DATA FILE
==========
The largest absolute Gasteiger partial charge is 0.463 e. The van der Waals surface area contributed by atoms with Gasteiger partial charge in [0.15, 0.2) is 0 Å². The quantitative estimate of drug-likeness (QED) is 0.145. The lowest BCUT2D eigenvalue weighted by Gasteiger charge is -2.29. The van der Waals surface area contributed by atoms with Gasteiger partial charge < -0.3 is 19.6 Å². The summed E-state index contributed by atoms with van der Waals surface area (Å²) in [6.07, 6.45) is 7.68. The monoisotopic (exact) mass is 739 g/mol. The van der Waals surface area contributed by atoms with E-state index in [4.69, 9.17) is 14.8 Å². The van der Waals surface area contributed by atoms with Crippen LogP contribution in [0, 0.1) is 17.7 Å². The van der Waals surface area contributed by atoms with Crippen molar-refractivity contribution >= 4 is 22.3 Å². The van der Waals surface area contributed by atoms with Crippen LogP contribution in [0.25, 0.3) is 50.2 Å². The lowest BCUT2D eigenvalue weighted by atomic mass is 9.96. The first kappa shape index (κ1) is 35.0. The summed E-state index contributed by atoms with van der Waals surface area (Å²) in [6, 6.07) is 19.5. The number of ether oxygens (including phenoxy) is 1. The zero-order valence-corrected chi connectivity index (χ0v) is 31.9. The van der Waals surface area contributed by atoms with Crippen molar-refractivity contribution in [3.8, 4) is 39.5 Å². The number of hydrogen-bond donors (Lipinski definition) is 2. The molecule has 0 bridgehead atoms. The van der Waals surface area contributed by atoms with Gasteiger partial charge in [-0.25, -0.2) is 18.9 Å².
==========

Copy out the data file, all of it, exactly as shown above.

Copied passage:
The largest absolute Gasteiger partial charge is 0.463 e. The van der Waals surface area contributed by atoms with Gasteiger partial charge in [0.15, 0.2) is 0 Å². The quantitative estimate of drug-likeness (QED) is 0.145. The lowest BCUT2D eigenvalue weighted by Gasteiger charge is -2.29. The van der Waals surface area contributed by atoms with Gasteiger partial charge < -0.3 is 19.6 Å². The summed E-state index contributed by atoms with van der Waals surface area (Å²) in [6.07, 6.45) is 7.68. The monoisotopic (exact) mass is 739 g/mol. The van der Waals surface area contributed by atoms with E-state index in [4.69, 9.17) is 14.8 Å². The van der Waals surface area contributed by atoms with Crippen LogP contribution in [0, 0.1) is 17.7 Å². The van der Waals surface area contributed by atoms with Crippen molar-refractivity contribution >= 4 is 22.3 Å². The van der Waals surface area contributed by atoms with Crippen LogP contribution in [0.25, 0.3) is 50.2 Å². The lowest BCUT2D eigenvalue weighted by atomic mass is 9.96. The first kappa shape index (κ1) is 35.0. The summed E-state index contributed by atoms with van der Waals surface area (Å²) in [6, 6.07) is 19.5. The number of ether oxygens (including phenoxy) is 1. The zero-order valence-corrected chi connectivity index (χ0v) is 31.9. The van der Waals surface area contributed by atoms with Crippen molar-refractivity contribution in [3.8, 4) is 39.5 Å². The number of hydrogen-bond donors (Lipinski definition) is 2. The molecule has 0 bridgehead atoms. The van der Waals surface area contributed by atoms with Gasteiger partial charge in [-0.25, -0.2) is 18.9 Å².